But Palpatine hiding on a secret planet for decades is still not the biggest problem with this movie: it is Rey’s heritage. Johnson clearly established in The Last Jedi that Rey has no notable parents and that her family did not pass down her force sensitivity. This was a positive message to send to the millions who saw the movie: anyone can be successful and powerful, it does not depend on your genes. Yet Abrams completely contradicted Johnson’s work, with the movie’s big reveal that Rey is Palpatine’s granddaughter. 

Rise of Skywalker also relied on fake deaths for emotional impact in the moment, but our heroes suffer from none of the actual consequences. Chewbacca’s apparent death seemed like a momentous scene in the movie, as Rey blamed herself and an integral piece of the team was now gone. But just half an hour later, Rey senses Chewbacca on Kylo Renn’s ship, and we learn that he somehow was on a different freighter in the area, even though we only ever saw one. 

Kylo Ren also seemed to have died twice before his actual death. First, Rey defeats him in a lightsaber duel, in part because Han Solo reached out to him through the force, but then she brings him back to life with her mystical new power. This was defensible, as it was the completion of Ren’s arc back to Ben Solo. How he survived a fall down to the core of Exagal, however, makes no sense. The only purpose of him somehow escaping death during that fall was so he could kiss Rey before finally succumbing to his wounds. 

The audience was also tricked into thinking C3PO was making a heroic sacrifice, as his entire memory would be wiped in order for the Sith language to be translated. This was an extremely emotional moment, as C3PO was along for every daring mission in the Skywalker Saga movie and lived to tell the tale. It seemed fitting that, as the Saga concluded, so would C3PO as we know him. Abrams then decided to have his memory miraculously restored by R2D2, so his sacrifice was actually meaningless.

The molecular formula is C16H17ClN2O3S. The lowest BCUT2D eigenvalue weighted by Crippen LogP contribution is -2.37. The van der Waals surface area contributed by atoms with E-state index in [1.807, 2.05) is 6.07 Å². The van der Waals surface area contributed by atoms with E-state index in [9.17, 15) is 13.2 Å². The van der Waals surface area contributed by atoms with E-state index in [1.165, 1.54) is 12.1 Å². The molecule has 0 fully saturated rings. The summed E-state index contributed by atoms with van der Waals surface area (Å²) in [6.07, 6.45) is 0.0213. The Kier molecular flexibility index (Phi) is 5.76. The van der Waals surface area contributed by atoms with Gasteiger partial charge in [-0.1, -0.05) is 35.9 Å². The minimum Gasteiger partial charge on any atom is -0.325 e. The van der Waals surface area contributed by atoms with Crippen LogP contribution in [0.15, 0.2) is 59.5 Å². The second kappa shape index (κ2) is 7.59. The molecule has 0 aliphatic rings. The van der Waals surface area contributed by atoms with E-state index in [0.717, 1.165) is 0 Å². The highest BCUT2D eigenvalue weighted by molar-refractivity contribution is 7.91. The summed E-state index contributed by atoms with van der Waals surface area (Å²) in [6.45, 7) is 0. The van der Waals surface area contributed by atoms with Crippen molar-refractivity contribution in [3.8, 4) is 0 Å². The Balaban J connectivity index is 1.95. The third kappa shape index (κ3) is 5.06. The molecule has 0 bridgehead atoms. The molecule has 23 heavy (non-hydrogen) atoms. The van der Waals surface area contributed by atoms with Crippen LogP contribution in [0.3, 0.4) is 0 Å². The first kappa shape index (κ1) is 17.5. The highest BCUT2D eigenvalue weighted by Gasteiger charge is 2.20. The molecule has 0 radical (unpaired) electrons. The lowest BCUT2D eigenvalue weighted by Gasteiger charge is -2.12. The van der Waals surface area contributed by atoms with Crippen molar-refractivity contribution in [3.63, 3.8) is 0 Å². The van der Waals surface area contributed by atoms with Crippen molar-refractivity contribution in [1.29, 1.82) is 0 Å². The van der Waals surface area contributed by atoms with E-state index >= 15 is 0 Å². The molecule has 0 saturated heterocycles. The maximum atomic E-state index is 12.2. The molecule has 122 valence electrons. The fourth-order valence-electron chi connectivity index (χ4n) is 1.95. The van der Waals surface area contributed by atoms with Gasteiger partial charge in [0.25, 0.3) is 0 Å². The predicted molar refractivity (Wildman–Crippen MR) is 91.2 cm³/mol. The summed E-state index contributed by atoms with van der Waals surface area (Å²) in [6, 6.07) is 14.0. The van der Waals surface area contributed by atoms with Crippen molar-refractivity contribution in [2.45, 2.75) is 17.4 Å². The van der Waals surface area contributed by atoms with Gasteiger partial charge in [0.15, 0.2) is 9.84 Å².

These fake deaths are cheap and manipulative, and are indicative of a broader problem with the entire sequel trilogy. A lack of consequences for our heroes makes the story almost bland and predictable. In the original trilogy, character flaws and unexpected problems lead to trouble – Luke Skywalker loses his hand and Han Solo is frozen in carbonite, for example. But in the sequel trilogy, the most emotional and consequential moments were caused from real-life circumstances — Harrison Ford wanting out of the franchise and Carrie Fisher’s passing — instead of a daring decision by Abrams or Johnson. We expect our favorite characters to prevail in the end, as Star Wars has always been defined by the themes of good overcoming evil and hope overcoming despair. That did not change for this trilogy nor should it, but the narrative arc has to be stronger to have a truly compelling story. 

While Rise of Skywalker has earned over a billion dollars worldwide, a gargantuan figure, it’s box office numbers have been lagging behind The Force Awakens and The Last Jedi. Some analysts think this is due to the excess of Star Wars releases since Disney bought the franchise — an aggressive five new movies in just four years. However, this theory can be debunked by another Disney entity, the Marvel universe, which has released 19 movies since 2008 and only experienced box office growth. The hard truth is that, if Disney keeps producing subpar movies, fans will lose interest — even if it is Star Wars. 

The problems with Rise of Skywalker do not keep the movie from being exciting, and at times captivating. Kylo Ren’s lightsaber duel against Rey on the Death Star ruins, with waves rattling around them and water whipping them throughout, is the highlight of the film and one of the most thrilling sequences in the entire franchise. Lando’s sudden arrival at Exagal with thousands of ships from across the galaxy is also a breathtaking scene that proves instrumental in the Resistance’s victory. However, these moments are overshadowed by poor filmmaking, a clear lack of original ideas and an egregious amount of cheap storytelling.